The objective of producing a machine capable of performing actions comparable to humans has long been an intriging and aggressively sought after ideal. The area of computer science known as Artifical Intelligence, AI, encompasses the many methods used to try to make computers (machines) acquire human attributes such as the ability to learn continually and adaptively. While there is a plethora of AI models, methods, programming languages, and so on, there is one particularly interesting branch of AI that we will focus on during Summer Institute: Artificial Neural Networks, or ANNs.
Rather than trying to model high level intelligence like many AI methods do, the originators of the ANN AI method took inspiration from the human brain and modelled a very low level of the mechanics of human intelligence. In 1943 Warren McCulloch and Walter Pitts published a paper describing a simplified model using electrical circuits that demonstrated how neurons in the human brain might function *. Since that time the McCulloch and Pitts model has been improved upon and used as the basis for many more sophisticated and capable ANNs. These ANNs have been implemented mostly in software, but have also been made into ANN microchips which offer tremendous increases in speed. Despite the staggering amount of variation in ANN algorthms now present, they share the ability to allow a computer to adaptively and continually "learn" from examples. Some of the algorithms are powerful enough that they are currently being commercially used in several industries.
In the ANN project we will be studying and implementing in software the most powerful and widely used ANN training algorithm, Back Propagation, in a multi-layer neuron structure. We will employ a method of learning called supervised learning to "teach" our ANN to recognize many variations of a small set of example patterns. The general structure of the network is displayed in Figure 1. There are three layers in this type of ANN: the input layer, the hidden layer, and the output layer. The input layer is made up of one or more neurons that collectively represent the information in a particular pattern of a training set. The hidden layer also consists of one or more neurons. Its purpose, simplistically, is to transform the information from the input layer to prepare it for the output layer. The output layer, which has one or more neurons, uses input from the hidden layer (which is a transformation of the input layer) to produce an output value for the entire network. The output is used to interpret the training and classification results of the network. The neurons between the input and hidden layers and the hidden and output layers are connected by weights (the lines in Figure 1).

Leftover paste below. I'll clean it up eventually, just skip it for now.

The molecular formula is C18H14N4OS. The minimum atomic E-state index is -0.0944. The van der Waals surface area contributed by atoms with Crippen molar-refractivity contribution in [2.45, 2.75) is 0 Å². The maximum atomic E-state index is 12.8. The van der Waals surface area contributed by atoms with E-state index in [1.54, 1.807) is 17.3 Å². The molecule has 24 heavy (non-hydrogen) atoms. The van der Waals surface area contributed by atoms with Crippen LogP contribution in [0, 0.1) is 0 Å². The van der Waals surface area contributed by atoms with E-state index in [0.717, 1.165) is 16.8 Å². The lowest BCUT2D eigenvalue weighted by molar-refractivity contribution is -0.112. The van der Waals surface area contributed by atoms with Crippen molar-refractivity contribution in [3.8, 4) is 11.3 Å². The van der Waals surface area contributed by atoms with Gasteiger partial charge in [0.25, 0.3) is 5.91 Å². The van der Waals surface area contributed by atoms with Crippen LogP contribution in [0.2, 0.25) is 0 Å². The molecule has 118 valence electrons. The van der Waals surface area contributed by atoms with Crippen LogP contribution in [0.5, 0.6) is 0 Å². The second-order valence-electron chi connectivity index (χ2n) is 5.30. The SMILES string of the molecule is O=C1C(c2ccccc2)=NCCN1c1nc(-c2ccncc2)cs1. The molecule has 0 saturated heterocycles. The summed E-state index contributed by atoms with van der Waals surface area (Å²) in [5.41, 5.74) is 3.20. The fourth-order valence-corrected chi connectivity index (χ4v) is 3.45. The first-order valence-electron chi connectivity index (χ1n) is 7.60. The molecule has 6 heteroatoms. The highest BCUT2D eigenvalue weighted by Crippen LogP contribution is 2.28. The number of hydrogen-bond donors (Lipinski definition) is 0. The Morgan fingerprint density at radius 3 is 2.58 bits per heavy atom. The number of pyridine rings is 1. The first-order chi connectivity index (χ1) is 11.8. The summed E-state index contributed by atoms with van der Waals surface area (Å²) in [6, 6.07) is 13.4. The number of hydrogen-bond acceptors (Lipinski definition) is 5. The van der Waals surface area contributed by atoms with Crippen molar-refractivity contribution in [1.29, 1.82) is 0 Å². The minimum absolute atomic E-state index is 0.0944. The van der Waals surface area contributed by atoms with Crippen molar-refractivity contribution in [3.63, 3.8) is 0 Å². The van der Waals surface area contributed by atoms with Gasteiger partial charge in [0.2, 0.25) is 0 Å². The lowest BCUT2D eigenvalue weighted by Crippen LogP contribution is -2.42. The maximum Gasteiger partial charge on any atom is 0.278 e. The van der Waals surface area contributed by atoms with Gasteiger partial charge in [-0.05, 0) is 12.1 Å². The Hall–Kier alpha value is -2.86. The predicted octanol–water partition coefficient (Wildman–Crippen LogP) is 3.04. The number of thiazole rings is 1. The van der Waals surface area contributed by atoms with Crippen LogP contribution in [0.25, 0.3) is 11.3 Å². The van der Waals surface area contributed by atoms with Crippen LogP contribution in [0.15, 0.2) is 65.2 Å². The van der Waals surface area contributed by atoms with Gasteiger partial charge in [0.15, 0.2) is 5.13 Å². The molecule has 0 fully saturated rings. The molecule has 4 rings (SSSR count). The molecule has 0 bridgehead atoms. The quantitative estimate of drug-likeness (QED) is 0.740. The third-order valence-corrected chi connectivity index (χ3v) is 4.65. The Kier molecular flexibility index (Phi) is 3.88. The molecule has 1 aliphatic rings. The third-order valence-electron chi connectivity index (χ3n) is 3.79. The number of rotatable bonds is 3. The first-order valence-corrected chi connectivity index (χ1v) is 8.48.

The type of "learning" employed here is similar to human learning in that the ANN is shown a small set of examples, say each upper case letter of the alphabet typed in Times font, multiple times until it can tell each letter from all of the others. If this training is completed successfully, the ANN will not only be able to recognize each training letter correctly, it will be able to classify variations of each training letter correctly! For instance, a properly trained ANN can recognize the letters in Figures 2 and 3 as the letter 'W'. The power of ANNs is seen vividly here because the ANN was only trained using the typed letter in Figure 2; however, the ANN "learned" enough about the different patterns of the upper case letters in the alphabet that it was also able to classify mishaped letters.
Through this project students will be introduced to a type of machine learning through the popular framework of ANNs. Students will learn the basics of ANN structure and interpretation as they pertain to the multi-layer neuron model and the Back Propagation training algorithm. The students will then have to use their new-found knowledge to produce a working implementation in C or C++ of an ANN (using the methods and structures above) that can correctly perform pattern classification.
The field of ANNs is very large and can be, at first, overwhelming. If you think you will pick this project please visit the ANN FAQ to learn a little more about ANNs before Summer Institute begins. The ANN FAQ is an excellent resource but a very broad and technical one. Considering that, it is suggested that you just look around on this FAQ and read what interests you, especially in the Part 1: Introduction and Part 2: Learning sections.
* Neurons communicate in the brain via electical impulses creating large groupings of neurons or neural networks. These networks are considered to be the learning mechanism in humans that helps us achieve our level of intelligence.
Nick Watts is the group leader for the Neural Networks project. His office is in OSC, cubicle 420-27, phone 292-6066.
For assistance, write firstname.lastname@example.org or call 614-292-0890.